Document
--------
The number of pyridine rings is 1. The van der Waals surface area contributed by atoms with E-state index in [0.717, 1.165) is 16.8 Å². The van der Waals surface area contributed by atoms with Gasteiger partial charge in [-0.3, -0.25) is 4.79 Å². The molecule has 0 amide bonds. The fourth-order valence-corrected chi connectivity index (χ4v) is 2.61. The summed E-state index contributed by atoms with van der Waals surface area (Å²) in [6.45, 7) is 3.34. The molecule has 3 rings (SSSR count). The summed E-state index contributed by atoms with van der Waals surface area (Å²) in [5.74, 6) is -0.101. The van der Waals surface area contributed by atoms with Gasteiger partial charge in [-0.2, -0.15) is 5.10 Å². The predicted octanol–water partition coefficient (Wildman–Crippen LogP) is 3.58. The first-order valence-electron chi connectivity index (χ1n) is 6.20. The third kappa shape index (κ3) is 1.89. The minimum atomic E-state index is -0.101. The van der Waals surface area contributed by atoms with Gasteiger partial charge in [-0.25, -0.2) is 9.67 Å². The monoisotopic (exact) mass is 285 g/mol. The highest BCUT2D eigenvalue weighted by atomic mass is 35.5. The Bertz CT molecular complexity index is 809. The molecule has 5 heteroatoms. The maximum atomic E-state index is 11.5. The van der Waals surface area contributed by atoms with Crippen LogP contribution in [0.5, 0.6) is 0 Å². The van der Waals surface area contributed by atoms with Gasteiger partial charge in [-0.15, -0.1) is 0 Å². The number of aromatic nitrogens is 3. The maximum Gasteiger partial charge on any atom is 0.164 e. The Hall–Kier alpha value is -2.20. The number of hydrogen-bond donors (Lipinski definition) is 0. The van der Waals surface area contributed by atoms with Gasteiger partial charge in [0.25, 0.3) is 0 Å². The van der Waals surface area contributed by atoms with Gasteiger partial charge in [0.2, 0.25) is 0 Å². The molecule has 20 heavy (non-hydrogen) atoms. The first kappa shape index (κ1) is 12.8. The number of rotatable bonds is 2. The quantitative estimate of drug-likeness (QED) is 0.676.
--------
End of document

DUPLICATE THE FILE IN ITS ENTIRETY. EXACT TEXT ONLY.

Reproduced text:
The number of pyridine rings is 1. The van der Waals surface area contributed by atoms with E-state index in [0.717, 1.165) is 16.8 Å². The van der Waals surface area contributed by atoms with Gasteiger partial charge in [-0.3, -0.25) is 4.79 Å². The molecule has 0 amide bonds. The fourth-order valence-corrected chi connectivity index (χ4v) is 2.61. The summed E-state index contributed by atoms with van der Waals surface area (Å²) in [6.45, 7) is 3.34. The molecule has 3 rings (SSSR count). The summed E-state index contributed by atoms with van der Waals surface area (Å²) in [5.74, 6) is -0.101. The van der Waals surface area contributed by atoms with Gasteiger partial charge in [-0.2, -0.15) is 5.10 Å². The predicted octanol–water partition coefficient (Wildman–Crippen LogP) is 3.58. The first-order valence-electron chi connectivity index (χ1n) is 6.20. The third kappa shape index (κ3) is 1.89. The minimum atomic E-state index is -0.101. The van der Waals surface area contributed by atoms with Gasteiger partial charge in [-0.25, -0.2) is 9.67 Å². The monoisotopic (exact) mass is 285 g/mol. The highest BCUT2D eigenvalue weighted by atomic mass is 35.5. The Bertz CT molecular complexity index is 809. The molecule has 5 heteroatoms. The maximum atomic E-state index is 11.5. The van der Waals surface area contributed by atoms with Crippen LogP contribution in [0.5, 0.6) is 0 Å². The van der Waals surface area contributed by atoms with Gasteiger partial charge in [-0.15, -0.1) is 0 Å². The number of aromatic nitrogens is 3. The maximum Gasteiger partial charge on any atom is 0.164 e. The Hall–Kier alpha value is -2.20. The number of hydrogen-bond donors (Lipinski definition) is 0. The van der Waals surface area contributed by atoms with Gasteiger partial charge in [0.25, 0.3) is 0 Å². The van der Waals surface area contributed by atoms with Gasteiger partial charge in [0.2, 0.25) is 0 Å². The molecule has 20 heavy (non-hydrogen) atoms. The first kappa shape index (κ1) is 12.8. The number of rotatable bonds is 2. The quantitative estimate of drug-likeness (QED) is 0.676.